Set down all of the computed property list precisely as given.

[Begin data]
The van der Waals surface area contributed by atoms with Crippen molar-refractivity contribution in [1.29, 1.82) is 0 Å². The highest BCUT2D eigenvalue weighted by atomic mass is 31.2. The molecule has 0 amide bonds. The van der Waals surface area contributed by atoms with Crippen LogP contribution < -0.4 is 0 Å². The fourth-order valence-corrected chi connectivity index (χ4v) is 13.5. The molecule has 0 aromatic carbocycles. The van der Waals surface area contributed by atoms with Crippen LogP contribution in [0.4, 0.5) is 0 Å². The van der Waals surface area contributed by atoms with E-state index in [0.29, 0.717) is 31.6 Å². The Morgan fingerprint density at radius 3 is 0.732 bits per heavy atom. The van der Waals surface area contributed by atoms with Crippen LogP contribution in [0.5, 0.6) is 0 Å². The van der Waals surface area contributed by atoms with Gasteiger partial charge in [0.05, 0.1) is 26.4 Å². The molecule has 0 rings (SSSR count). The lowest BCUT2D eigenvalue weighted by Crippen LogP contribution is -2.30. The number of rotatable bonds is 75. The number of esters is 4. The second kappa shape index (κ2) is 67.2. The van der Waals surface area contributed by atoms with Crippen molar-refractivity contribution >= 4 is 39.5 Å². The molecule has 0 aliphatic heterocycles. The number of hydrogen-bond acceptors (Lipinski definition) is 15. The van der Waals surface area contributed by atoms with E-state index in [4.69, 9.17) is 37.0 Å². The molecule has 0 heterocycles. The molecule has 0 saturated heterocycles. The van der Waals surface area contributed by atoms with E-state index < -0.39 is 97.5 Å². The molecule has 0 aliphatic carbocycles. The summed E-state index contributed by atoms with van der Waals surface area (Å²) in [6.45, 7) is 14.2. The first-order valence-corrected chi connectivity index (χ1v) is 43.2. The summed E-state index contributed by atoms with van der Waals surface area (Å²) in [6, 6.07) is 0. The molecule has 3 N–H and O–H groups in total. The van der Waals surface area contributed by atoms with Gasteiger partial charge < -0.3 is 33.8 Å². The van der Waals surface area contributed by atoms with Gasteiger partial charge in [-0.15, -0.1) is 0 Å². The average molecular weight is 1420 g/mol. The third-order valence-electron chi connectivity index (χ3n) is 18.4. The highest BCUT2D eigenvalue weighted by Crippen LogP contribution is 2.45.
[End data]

The van der Waals surface area contributed by atoms with Crippen molar-refractivity contribution in [1.29, 1.82) is 0 Å². The highest BCUT2D eigenvalue weighted by atomic mass is 31.2. The molecule has 0 amide bonds. The van der Waals surface area contributed by atoms with Crippen LogP contribution < -0.4 is 0 Å². The fourth-order valence-corrected chi connectivity index (χ4v) is 13.5. The molecule has 0 aromatic carbocycles. The van der Waals surface area contributed by atoms with Crippen LogP contribution in [0.4, 0.5) is 0 Å². The van der Waals surface area contributed by atoms with E-state index in [0.29, 0.717) is 31.6 Å². The Morgan fingerprint density at radius 3 is 0.732 bits per heavy atom. The van der Waals surface area contributed by atoms with Crippen LogP contribution in [0.5, 0.6) is 0 Å². The van der Waals surface area contributed by atoms with Gasteiger partial charge in [0.05, 0.1) is 26.4 Å². The molecule has 0 rings (SSSR count). The lowest BCUT2D eigenvalue weighted by Crippen LogP contribution is -2.30. The number of rotatable bonds is 75. The number of esters is 4. The second kappa shape index (κ2) is 67.2. The van der Waals surface area contributed by atoms with Crippen molar-refractivity contribution >= 4 is 39.5 Å². The molecule has 0 aliphatic heterocycles. The number of hydrogen-bond acceptors (Lipinski definition) is 15. The van der Waals surface area contributed by atoms with E-state index in [4.69, 9.17) is 37.0 Å². The molecule has 0 heterocycles. The molecule has 0 saturated heterocycles. The van der Waals surface area contributed by atoms with E-state index < -0.39 is 97.5 Å². The molecule has 0 aliphatic carbocycles. The summed E-state index contributed by atoms with van der Waals surface area (Å²) in [6.45, 7) is 14.2. The first-order valence-corrected chi connectivity index (χ1v) is 43.2. The summed E-state index contributed by atoms with van der Waals surface area (Å²) in [6, 6.07) is 0. The molecule has 3 N–H and O–H groups in total. The van der Waals surface area contributed by atoms with Gasteiger partial charge < -0.3 is 33.8 Å². The van der Waals surface area contributed by atoms with Gasteiger partial charge in [-0.15, -0.1) is 0 Å². The average molecular weight is 1420 g/mol. The third-order valence-electron chi connectivity index (χ3n) is 18.4. The highest BCUT2D eigenvalue weighted by Crippen LogP contribution is 2.45.